Which is maybe to say more mystery, more potential. At two in the morning on a Sunday in November, the slow creep of shifting minutes of light across the year accelerates all at once. “There’s a perfect distance where empty space allows both to be alive in a different way,” she said. Godfried Schalcken, Young Girl with a Candle (detail), 1670–1675. The candlelight makes one better know the dark, the shadows, the spaces unseen. We can quiet down in November. “Every inch mattered,” she said. “The space of nothingness is where one struggles to reach a deeper layer of self,” writes Ando. September and October get darker by far, each losing about eighty-three minutes of light. November opens a path to those deeper layers unavailable to us during the rest of the year. “And when it’s right here,” she said, fingers apart again at full wingspan, “when you’re not thinking at all about death, you are also not experiencing the ma, and you take everything for granted.”
She moved her fingers back together, keeping them four and a half inches apart. Likewise, ma makes one aware of the presence of absence. For those who prefer the lengthened twilights of summer, the afternoon dark carries with it a sense of gloom, a lethargy, a melancholy, a despair. Night grows in November. Tanizaki laments the extinction of a darkness that helps the mind see ghosts, that edges one up against the vast, the frightening, the nonunderstandable. It’s an approximation of the expiration date stamped on our foreheads. Certain kinds of dark allow us to be more at home with silence. This is the second installment of Nina MacLaughlin’s Novemberance column, which will run every Wednesday this month. “In November, you’re winding down,” she said. It’s not the month that loses the most light though. Francesca talked of her career as a curator, and the importance of “the space of nothingness,” how the gap between the works of art was as important to her as the works themselves. Between warmth and cold, between light and dark, between living and dying. From the first of the month to the thirtieth, in a small city in the northeast, night extends by fifty-nine minutes. The eleventh month, getting darker, getting colder, echoes our own eventual winding down and gives chance to live in the richest, deepest way. There’s a power to it: it’s the one day a year you can pick an hour to relive. “The space of nothingness is where one finds his or her own self and life’s richness,” writes the Japanese architect Tadao Ando. It gets dark in November. November holds the in-between. Read earlier installments of Novemberance here. “This was my relationship with death before,” she said, holding her arms apart at full wingspan.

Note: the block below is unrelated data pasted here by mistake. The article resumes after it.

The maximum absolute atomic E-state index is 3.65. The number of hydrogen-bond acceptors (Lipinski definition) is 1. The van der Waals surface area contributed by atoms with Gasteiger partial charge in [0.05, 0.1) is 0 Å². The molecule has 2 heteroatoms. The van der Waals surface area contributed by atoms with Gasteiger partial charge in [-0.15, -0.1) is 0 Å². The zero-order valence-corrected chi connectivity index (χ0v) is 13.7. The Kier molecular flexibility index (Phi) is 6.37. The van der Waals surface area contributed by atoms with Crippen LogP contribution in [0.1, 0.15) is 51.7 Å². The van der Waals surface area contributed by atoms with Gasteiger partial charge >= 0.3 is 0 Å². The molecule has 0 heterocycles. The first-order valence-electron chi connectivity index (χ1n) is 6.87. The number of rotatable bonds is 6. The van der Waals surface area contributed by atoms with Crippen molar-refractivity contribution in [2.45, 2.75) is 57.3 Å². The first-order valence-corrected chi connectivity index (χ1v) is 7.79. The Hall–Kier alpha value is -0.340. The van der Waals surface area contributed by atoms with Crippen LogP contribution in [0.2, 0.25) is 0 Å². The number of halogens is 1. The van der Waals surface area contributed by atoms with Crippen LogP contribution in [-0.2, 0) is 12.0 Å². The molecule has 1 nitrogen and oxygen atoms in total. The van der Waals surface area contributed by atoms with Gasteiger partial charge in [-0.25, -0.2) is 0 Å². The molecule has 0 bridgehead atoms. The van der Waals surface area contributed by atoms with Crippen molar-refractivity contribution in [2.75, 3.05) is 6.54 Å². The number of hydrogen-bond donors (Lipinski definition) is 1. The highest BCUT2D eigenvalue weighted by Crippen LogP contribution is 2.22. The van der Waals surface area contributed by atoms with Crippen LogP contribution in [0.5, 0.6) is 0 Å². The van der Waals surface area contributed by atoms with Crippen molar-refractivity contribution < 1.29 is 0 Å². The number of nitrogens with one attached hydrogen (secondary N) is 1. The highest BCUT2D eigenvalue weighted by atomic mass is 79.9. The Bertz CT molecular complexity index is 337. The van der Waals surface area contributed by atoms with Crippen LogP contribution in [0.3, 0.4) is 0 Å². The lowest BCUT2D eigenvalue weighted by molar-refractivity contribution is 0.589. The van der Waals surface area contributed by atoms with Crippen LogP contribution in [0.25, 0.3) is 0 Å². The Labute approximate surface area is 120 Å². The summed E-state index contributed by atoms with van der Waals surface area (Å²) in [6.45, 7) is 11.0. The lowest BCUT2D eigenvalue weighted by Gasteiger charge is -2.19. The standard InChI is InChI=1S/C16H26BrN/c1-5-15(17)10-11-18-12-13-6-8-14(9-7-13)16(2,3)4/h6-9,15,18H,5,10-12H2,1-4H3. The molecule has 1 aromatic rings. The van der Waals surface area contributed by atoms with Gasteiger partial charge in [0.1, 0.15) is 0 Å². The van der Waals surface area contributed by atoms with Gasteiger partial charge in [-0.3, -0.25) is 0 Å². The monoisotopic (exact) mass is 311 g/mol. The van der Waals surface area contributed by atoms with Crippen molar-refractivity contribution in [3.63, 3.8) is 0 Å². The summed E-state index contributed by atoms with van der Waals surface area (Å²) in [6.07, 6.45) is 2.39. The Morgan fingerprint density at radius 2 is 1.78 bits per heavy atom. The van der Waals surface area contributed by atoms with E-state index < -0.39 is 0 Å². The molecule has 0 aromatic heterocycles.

“I’m in the November of my life,” said Francesca, a fifty-eight-year-old curator with good shoulders and dark lively eyes and dark wavy hair and a laugh that came from deep in her gut. She spoke of the sweet spot, a placement wherein two objects are in tension, in conversation, put at a distance that allows one to see the most of both at once. “Do you know the Japanese concept of ma?”
Ma loosely translates to negative space, to emptiness, vacancy, blankness. “Knew it would happen. Even August, when the fireflies throb by the bushes at the edge of the yard and you still don’t need sleeves or shoes, loses more light than November by more than fifteen minutes.